GEN-NYS-L ArchivesArchiver > GEN-NYS > 2011-08 > 1313427264
Subject: [GEN-NYS] Dutch Historian available for public lectures Fall/Winter2011/12
Date: Mon, 15 Aug 2011 12:54:24 -0400 (EDT)
The following (follows my name/address) was picked up from the
I hope this information is useful or, at least, interesting.
Great Falls, MT & Jericho, NY
Historian Eric Ruijssenaars is available for public lectures Fall and
Dr. Ruijssenaars, the New Netherland Research Center’s first Senior Scholar
in Residence, is the founder of Dutch Archives, a historical research firm
in Leiden, the Netherlands. Although a specialist in the history of Russia
and the Netherlands, he is also a scholar of the Brontë sisters in Brussels
and has published two books on the subject. Currently he is researching the
life of Abraham Staats.
In 1642, Abraham Staats arrived in the Dutch colony of New Netherland to
serve as a surgeon on patroon Kiliaen van Rensselaer’s vast estate,
Rensselaerswijck, now part of Albany and Rensselaer counties. Over the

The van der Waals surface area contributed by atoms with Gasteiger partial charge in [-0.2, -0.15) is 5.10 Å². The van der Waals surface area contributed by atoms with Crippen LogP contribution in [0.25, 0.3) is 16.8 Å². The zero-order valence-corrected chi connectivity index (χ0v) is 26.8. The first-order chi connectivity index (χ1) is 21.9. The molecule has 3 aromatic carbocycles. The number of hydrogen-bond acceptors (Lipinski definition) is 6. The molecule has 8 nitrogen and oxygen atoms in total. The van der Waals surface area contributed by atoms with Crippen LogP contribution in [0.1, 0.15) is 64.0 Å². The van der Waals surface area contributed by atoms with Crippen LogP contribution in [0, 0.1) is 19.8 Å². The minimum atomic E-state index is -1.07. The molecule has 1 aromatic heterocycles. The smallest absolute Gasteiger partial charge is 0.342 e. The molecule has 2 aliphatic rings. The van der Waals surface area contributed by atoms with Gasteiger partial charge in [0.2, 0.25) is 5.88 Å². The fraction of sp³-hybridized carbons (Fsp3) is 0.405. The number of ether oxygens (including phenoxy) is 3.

course of his life, Staats became a magistrate of the court, a captain of
the burgher guard, the owner of a sloop that made regular trips to New
Amsterdam (New York City), and an Indian language translator. Something of
an oddity in rough-and-tumble New Netherland, he remained a very
man and was, for that reason, regularly called on to mediate disputes
between his less respectable and more litigious neighbors.
The New Netherland Research Center is a partnership of the New Netherland
Institute and the New York State Office of Cultural Education, which is
comprised of the State Library, the State Archives, the State Museum, and
the Office of Educational Television and Public Broadcasting. The NNRC
promotes and supports both New Netherland scholarship and educational
opportunities for teachers, students, and the public. It continues and
extends the work of the New York State Library's New Netherland Project,
which since 1974 has preserved, transcribed, translated, and published 17th
century documents in order to make the history of the Dutch colonial
presence in North America more broadly accessible for study.
For more information or to schedule a presentation, contact Ann Pfau,